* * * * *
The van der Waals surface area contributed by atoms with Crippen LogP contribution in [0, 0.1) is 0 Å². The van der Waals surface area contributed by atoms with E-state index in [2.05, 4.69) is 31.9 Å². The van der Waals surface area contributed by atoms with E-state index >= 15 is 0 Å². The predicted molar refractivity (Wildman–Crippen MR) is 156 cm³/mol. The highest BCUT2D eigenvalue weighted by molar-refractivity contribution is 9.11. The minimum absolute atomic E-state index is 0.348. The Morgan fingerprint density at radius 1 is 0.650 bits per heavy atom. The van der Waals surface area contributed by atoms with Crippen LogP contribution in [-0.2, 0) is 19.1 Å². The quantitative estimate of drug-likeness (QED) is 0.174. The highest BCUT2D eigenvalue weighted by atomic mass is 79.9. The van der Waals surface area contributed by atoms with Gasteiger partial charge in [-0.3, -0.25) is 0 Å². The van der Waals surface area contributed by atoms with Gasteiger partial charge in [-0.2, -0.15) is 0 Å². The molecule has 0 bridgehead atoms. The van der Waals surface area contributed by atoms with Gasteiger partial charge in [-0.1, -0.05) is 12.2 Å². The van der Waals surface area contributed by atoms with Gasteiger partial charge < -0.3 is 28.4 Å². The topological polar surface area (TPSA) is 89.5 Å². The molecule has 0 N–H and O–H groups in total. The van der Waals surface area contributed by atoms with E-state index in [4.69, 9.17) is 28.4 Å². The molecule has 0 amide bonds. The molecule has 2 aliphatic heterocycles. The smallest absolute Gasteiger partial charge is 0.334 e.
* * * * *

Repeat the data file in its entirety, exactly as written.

The van der Waals surface area contributed by atoms with Crippen LogP contribution in [0, 0.1) is 0 Å². The van der Waals surface area contributed by atoms with E-state index in [2.05, 4.69) is 31.9 Å². The van der Waals surface area contributed by atoms with E-state index >= 15 is 0 Å². The predicted molar refractivity (Wildman–Crippen MR) is 156 cm³/mol. The highest BCUT2D eigenvalue weighted by molar-refractivity contribution is 9.11. The minimum absolute atomic E-state index is 0.348. The Morgan fingerprint density at radius 1 is 0.650 bits per heavy atom. The van der Waals surface area contributed by atoms with Crippen LogP contribution in [-0.2, 0) is 19.1 Å². The quantitative estimate of drug-likeness (QED) is 0.174. The highest BCUT2D eigenvalue weighted by atomic mass is 79.9. The van der Waals surface area contributed by atoms with Gasteiger partial charge in [-0.3, -0.25) is 0 Å². The van der Waals surface area contributed by atoms with Gasteiger partial charge in [-0.2, -0.15) is 0 Å². The molecule has 0 bridgehead atoms. The van der Waals surface area contributed by atoms with Gasteiger partial charge in [-0.1, -0.05) is 12.2 Å². The van der Waals surface area contributed by atoms with Gasteiger partial charge < -0.3 is 28.4 Å². The topological polar surface area (TPSA) is 89.5 Å². The molecule has 0 N–H and O–H groups in total. The van der Waals surface area contributed by atoms with E-state index in [4.69, 9.17) is 28.4 Å². The molecule has 0 amide bonds. The molecule has 2 aliphatic heterocycles. The smallest absolute Gasteiger partial charge is 0.334 e.